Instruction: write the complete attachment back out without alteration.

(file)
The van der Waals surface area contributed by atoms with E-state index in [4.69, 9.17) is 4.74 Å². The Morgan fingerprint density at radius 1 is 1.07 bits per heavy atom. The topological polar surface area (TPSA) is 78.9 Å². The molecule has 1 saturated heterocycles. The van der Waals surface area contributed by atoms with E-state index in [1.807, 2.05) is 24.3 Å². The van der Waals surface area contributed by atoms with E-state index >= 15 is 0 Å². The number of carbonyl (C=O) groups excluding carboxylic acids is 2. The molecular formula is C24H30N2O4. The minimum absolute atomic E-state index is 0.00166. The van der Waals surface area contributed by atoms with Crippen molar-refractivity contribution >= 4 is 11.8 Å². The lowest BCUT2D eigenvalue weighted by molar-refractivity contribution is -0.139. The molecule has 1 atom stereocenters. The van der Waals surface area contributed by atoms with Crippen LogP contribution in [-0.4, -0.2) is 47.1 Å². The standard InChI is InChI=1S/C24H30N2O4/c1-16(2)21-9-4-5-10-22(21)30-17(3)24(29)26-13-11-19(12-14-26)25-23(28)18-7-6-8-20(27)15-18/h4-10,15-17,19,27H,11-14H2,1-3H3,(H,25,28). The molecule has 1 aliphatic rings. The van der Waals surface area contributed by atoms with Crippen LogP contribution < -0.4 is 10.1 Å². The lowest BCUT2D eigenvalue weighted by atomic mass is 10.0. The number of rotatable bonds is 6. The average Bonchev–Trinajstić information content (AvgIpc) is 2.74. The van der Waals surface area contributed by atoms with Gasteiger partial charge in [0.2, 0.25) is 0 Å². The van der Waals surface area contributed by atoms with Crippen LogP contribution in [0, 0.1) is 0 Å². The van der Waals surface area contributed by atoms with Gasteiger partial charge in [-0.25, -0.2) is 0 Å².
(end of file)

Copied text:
The van der Waals surface area contributed by atoms with E-state index in [4.69, 9.17) is 4.74 Å². The Morgan fingerprint density at radius 1 is 1.07 bits per heavy atom. The topological polar surface area (TPSA) is 78.9 Å². The molecule has 1 saturated heterocycles. The van der Waals surface area contributed by atoms with E-state index in [1.807, 2.05) is 24.3 Å². The van der Waals surface area contributed by atoms with E-state index >= 15 is 0 Å². The number of carbonyl (C=O) groups excluding carboxylic acids is 2. The molecular formula is C24H30N2O4. The minimum absolute atomic E-state index is 0.00166. The van der Waals surface area contributed by atoms with Crippen molar-refractivity contribution >= 4 is 11.8 Å². The lowest BCUT2D eigenvalue weighted by molar-refractivity contribution is -0.139. The molecule has 1 atom stereocenters. The van der Waals surface area contributed by atoms with Crippen LogP contribution in [-0.4, -0.2) is 47.1 Å². The standard InChI is InChI=1S/C24H30N2O4/c1-16(2)21-9-4-5-10-22(21)30-17(3)24(29)26-13-11-19(12-14-26)25-23(28)18-7-6-8-20(27)15-18/h4-10,15-17,19,27H,11-14H2,1-3H3,(H,25,28). The molecule has 1 aliphatic rings. The van der Waals surface area contributed by atoms with Crippen LogP contribution < -0.4 is 10.1 Å². The lowest BCUT2D eigenvalue weighted by atomic mass is 10.0. The number of rotatable bonds is 6. The average Bonchev–Trinajstić information content (AvgIpc) is 2.74. The van der Waals surface area contributed by atoms with Gasteiger partial charge in [0.2, 0.25) is 0 Å². The van der Waals surface area contributed by atoms with Crippen LogP contribution in [0, 0.1) is 0 Å². The van der Waals surface area contributed by atoms with Gasteiger partial charge in [-0.25, -0.2) is 0 Å².